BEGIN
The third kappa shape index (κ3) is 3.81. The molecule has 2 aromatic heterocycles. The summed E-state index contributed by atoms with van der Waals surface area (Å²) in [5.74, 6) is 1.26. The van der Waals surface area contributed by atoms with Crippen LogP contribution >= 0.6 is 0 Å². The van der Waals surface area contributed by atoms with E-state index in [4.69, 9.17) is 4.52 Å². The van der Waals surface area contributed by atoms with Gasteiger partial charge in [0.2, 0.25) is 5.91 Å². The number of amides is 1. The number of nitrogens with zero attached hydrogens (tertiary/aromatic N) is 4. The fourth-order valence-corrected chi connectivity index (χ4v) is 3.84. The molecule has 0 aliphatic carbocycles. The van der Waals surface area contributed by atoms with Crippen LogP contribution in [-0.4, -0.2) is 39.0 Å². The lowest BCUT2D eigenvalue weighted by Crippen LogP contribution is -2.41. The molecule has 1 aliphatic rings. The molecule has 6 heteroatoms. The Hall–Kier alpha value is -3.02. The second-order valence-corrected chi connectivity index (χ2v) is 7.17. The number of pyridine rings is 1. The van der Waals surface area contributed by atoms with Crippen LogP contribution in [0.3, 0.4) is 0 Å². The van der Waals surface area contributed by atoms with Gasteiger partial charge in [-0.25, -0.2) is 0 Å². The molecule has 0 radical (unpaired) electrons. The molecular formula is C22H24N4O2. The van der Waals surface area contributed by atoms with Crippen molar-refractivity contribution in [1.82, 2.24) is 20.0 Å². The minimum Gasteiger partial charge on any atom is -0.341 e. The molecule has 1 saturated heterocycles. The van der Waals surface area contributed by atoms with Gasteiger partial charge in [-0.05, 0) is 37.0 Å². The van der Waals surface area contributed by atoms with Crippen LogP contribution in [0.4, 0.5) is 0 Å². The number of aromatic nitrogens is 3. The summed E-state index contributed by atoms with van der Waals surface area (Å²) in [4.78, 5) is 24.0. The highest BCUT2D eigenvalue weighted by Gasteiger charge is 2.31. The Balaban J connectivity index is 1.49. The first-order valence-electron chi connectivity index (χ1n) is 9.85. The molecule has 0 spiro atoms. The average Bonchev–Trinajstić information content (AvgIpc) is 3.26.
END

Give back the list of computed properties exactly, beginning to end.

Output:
The third kappa shape index (κ3) is 3.81. The molecule has 2 aromatic heterocycles. The summed E-state index contributed by atoms with van der Waals surface area (Å²) in [5.74, 6) is 1.26. The van der Waals surface area contributed by atoms with Crippen LogP contribution >= 0.6 is 0 Å². The van der Waals surface area contributed by atoms with E-state index in [4.69, 9.17) is 4.52 Å². The van der Waals surface area contributed by atoms with Gasteiger partial charge in [0.2, 0.25) is 5.91 Å². The number of amides is 1. The number of nitrogens with zero attached hydrogens (tertiary/aromatic N) is 4. The fourth-order valence-corrected chi connectivity index (χ4v) is 3.84. The molecule has 0 aliphatic carbocycles. The van der Waals surface area contributed by atoms with Crippen LogP contribution in [-0.4, -0.2) is 39.0 Å². The lowest BCUT2D eigenvalue weighted by Crippen LogP contribution is -2.41. The molecule has 1 aliphatic rings. The molecule has 6 heteroatoms. The Hall–Kier alpha value is -3.02. The second-order valence-corrected chi connectivity index (χ2v) is 7.17. The number of pyridine rings is 1. The van der Waals surface area contributed by atoms with Crippen LogP contribution in [0.3, 0.4) is 0 Å². The van der Waals surface area contributed by atoms with Gasteiger partial charge in [-0.25, -0.2) is 0 Å². The molecule has 0 radical (unpaired) electrons. The molecular formula is C22H24N4O2. The van der Waals surface area contributed by atoms with Crippen molar-refractivity contribution in [1.82, 2.24) is 20.0 Å². The minimum Gasteiger partial charge on any atom is -0.341 e. The molecule has 1 saturated heterocycles. The van der Waals surface area contributed by atoms with Gasteiger partial charge in [-0.05, 0) is 37.0 Å². The van der Waals surface area contributed by atoms with Crippen LogP contribution in [0.4, 0.5) is 0 Å². The number of aromatic nitrogens is 3. The summed E-state index contributed by atoms with van der Waals surface area (Å²) in [4.78, 5) is 24.0. The highest BCUT2D eigenvalue weighted by Gasteiger charge is 2.31. The Balaban J connectivity index is 1.49. The first-order valence-electron chi connectivity index (χ1n) is 9.85. The molecule has 0 spiro atoms. The average Bonchev–Trinajstić information content (AvgIpc) is 3.26.